French • 1883-1955
Maurice Utrillo is among the most prolific of the French artists, known for his rich and daring color palette and use of contrast to bring the streets of his hometown of Montmarte to life.
Utrillo was born on Christmas Day in the Montmartre quarter of Paris to artist and model Suzanne Valadon who studied from and was encouraged to paint by Edgar Degas. Utrillo received no formal training, studying directly with his is mother instead. His first subjects were the scenes from his home, a subject matter he carried with him throughout his career. Between the autumn of 1903 and the winter of 1904, he completed almost 150 paintings of somber, pale landscapes that reflected his fascination with ordered composition and flattened treatment of space reflecting strong emotion. From 1909 to 1914, Utrillo began experimenting with mixing glue, plaster or cement to create the stark white hues for which he became famous. His paintings, particularly of buildings, show his characteristic contrast between the boldness of his color and his meticulous draughtmanship, a quality that is reflected here in Rue Saint-Rustique a Montmartre.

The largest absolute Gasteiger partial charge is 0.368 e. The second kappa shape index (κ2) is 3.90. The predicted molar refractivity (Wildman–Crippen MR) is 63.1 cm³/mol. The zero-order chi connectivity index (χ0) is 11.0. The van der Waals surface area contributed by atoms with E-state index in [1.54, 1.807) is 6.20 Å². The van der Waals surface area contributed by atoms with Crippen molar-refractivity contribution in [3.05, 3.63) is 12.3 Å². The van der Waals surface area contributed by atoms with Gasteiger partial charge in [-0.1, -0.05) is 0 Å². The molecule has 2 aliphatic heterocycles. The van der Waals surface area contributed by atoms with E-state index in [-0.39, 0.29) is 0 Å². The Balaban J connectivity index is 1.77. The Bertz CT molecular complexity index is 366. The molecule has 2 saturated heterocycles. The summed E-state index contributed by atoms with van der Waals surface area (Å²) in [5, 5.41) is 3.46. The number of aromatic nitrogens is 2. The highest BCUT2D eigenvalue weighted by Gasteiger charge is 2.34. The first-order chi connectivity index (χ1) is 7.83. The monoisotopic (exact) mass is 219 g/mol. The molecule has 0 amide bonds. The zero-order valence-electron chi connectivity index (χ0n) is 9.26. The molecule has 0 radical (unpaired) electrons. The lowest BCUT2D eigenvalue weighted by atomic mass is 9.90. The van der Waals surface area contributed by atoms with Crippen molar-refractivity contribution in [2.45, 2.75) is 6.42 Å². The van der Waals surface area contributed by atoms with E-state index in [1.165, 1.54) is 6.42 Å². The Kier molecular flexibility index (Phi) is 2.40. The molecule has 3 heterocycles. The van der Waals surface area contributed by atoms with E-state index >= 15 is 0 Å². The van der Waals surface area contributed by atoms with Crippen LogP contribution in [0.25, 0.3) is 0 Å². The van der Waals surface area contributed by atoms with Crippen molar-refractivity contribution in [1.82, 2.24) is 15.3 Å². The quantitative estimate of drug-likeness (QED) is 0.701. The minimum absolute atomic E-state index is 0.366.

By 1920, Utrillo had become a international figure and was awarded the Cross of the Legion of Honor by the French government in 1929. He married Lucie Valore in 1935 and moved to Le Vesinet, a small village on the outskirts of Paris. Failing health in his later years forced him to rely on his memory and postcards for his inspiration since he could not tolerate the outdoors. Although his life was plagued by alcoholism, he lived to age 72 and was buried in the Cimetière Saint-Vincent in Montmartre.